Early diagnosis and early treatment are vital! If you notice any symptoms related to diabetes, contact your family doctor, who can order the tests described in our article for you!

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Type 1 diabetes

Type 2 diabetes

Gestational diabetes



Follow up

Blood sugar test: The unit of measure for blood sugar results measured from venous blood is millimoles/liter (mmol/l). Diabetes is indicated if blood sugar measured at any time of the day shows a value above 11.1 mmol/l. It is also advisable to determine the fasting blood sugar level in the morning, on an empty stomach (that is, after a 10-hour fast) using the above-mentioned method. In diabetes, this value is above 7 mmol/l, so the diagnosis of diabetes can be established.

Urinalysis: Urine normally does not contain glucose. If sugar is found in your urine, a diagnosis of glucosuria (excretion of sugar in the urine) can be made, which is, with few exceptions, evidence of diabetes.

OGTT: The oral glucose tolerance test (colloquially known as "sugar load") shows if your body has problems processing sugar. The OGTT test is recommended in case of elevated fasting blood sugar level or the presence of some risk factor. Before taking the test, you must fast for 8-12 hours and avoid certain medications. As a first step, they will take blood from you, from which the blood sugar level will be determined in the laboratory. After that, your task will be to drink a solution containing 75 grams of glucose dissolved in a glass of water, which is often not easy, as the sugar solution is very sweet. You can alleviate this by adding a few drops of freshly squeezed lemon juice. Blood will also be taken from you after 120 minutes to re-determine your blood sugar level. It is important that you exercise as little as possible during the 2-hour duration of the examination, as this may affect the result. We recommend that you take an interesting book or newspaper with you, or listen to music while sitting in a comfortable armchair. The test shows if you have IFG (increased fasting glucose), IGT (increased glucose tolerance), or diabetes.

A non-diabetic person's blood sugar values will be as follows (normal glucose tolerance):

  • fasting blood sugar: ≤ 6 mmol/l
  • blood sugar values 2 hours after exercise: <7.8 mmol/l

A diagnosis of IFG can be made if:

  • fasting blood sugar: 6.16.9 mmol/l
  • blood sugar values 2 hours after exercise: <7.8 mmol/l

IGT exists for the following values:

  • fasting blood sugar: 6-7 mmol/l
  • blood sugar values 2 hours after exercise: 7.8-11 mmol/l

Diabetes can be diagnosed with the following blood sugar levels:

  • fasting blood sugar: >7 mmol/l
  • blood sugar values 2 hours after exercise: >11 mmol/l

Detection of HbA 1c in blood: HbA 1c (pronounced: hemoglobin-á-ey-cé), i.e. glycosylated hemoglobin, shows the extent to which sugar is bound to the hemoglobin molecule that transports oxygen in the red blood cells of our blood. The higher the blood sugar level and the longer this elevated value remains, the more hemoglobin subunits bind sugar. Since the lifespan of red blood cells is approximately 90 days, the test reflects the average blood sugar values of the last 2-3 months. The test takes place as part of a traditional blood test. The measurement of HbA 1c can be used not only for establishing a diagnosis, but also for monitoring the disease. When caring for diabetic patients, it is recommended to measure HbA 1c 2-4 times a year. In healthy people, the HbA 1c value is between 4-6%. A value between 6-6.4% supports the diagnosis of prediabetes, and a value above 6.5% supports the diagnosis of diabetes. In the case of diabetes, we set an individual HbA 1c target value for patients, which ranges between 6-8%. Expectant mothers with diabetes should reduce their HbA 1c value below 6% as early as possible when planning pregnancy, which is recommended to be maintained until the end of pregnancy.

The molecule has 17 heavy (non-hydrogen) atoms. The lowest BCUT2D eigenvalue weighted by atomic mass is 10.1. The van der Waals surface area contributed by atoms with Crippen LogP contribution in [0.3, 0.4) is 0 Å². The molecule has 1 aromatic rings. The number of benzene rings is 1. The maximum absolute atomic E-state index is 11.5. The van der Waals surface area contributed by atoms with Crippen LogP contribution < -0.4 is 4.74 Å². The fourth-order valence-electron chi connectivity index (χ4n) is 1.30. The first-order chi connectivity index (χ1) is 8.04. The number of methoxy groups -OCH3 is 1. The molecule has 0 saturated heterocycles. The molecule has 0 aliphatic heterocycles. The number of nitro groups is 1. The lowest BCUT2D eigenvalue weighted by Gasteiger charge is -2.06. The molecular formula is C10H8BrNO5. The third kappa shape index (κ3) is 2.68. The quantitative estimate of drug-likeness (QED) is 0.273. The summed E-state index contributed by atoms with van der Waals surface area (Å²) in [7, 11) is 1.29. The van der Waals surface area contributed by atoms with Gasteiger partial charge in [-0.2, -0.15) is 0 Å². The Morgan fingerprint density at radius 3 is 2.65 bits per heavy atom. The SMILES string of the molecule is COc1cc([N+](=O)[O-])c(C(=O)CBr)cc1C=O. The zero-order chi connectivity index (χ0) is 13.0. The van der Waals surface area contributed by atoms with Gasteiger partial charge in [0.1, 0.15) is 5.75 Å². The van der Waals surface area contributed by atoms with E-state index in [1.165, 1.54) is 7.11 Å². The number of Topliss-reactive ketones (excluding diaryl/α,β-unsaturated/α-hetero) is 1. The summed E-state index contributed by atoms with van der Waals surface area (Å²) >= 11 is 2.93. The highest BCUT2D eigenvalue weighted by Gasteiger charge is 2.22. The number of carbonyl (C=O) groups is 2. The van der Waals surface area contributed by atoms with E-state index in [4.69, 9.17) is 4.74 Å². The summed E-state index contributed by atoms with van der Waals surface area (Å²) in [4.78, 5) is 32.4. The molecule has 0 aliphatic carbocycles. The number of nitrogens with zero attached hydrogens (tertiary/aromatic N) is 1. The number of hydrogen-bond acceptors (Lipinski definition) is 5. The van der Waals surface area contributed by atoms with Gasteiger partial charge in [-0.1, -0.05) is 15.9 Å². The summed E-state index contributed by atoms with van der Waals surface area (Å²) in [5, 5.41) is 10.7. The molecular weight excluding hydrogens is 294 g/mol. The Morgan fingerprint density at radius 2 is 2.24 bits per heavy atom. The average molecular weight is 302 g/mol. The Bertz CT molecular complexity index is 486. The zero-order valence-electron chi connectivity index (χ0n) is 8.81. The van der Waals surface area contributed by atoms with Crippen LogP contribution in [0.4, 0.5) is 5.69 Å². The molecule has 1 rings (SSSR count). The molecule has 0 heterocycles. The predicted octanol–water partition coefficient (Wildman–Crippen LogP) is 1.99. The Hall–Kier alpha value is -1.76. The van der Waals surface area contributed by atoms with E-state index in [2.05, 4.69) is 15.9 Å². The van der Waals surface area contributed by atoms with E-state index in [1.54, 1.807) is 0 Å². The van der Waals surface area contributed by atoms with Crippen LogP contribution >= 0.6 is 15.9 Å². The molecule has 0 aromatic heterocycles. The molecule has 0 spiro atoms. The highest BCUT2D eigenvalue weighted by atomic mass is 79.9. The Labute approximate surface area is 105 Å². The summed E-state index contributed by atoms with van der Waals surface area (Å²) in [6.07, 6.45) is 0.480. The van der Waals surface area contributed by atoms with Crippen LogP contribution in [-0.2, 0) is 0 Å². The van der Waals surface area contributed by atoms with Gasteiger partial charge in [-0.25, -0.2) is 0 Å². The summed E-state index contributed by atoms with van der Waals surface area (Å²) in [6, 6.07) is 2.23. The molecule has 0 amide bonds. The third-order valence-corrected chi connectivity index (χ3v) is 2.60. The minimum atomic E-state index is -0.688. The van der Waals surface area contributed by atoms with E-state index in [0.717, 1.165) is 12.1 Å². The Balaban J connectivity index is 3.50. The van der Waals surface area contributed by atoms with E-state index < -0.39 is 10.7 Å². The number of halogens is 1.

It is important to understand that HbA 1c is not the same as the blood sugar level you check at home! The table below shows the average self-monitored blood sugar values that correspond to the results of the HbA 1c test. If the HbA 1c value is 7%, it means that your blood sugar level averaged 8.2 mmol/l over 2-3 months. It is recommended that you strictly pay attention to keeping your blood sugar level as close as possible to the target value during care, as this can prevent many health problems or postpone their occurrence until later in life.

HbA 1c value %

Average blood sugar level























Other laboratory tests

  • Ketone bodies (e.g. beta-hydroxylbutyrate, acetoacetate, acetone) build up in the blood and are excreted in the urine: This happens because the body tries to get energy by producing these substances in the absence of glucose.
  • C-peptide: C-peptide is released from the pancreas to the same extent as when insulin is produced. Measuring C-peptide helps distinguish type 1 diabetes (absolute insulin deficiency: low or absent C-peptide) from type 2 (insulin resistance: high C-peptide).

Read more about diabetes by clicking on the buttons below!

Type 1 diabetes

Type 2 diabetes

Gestational diabetes


Follow up

Diabetes is a minor

If you have any questions, book an appointment and contact our diabetologists:

Dr. István Karádi

Dr. Judit Nádas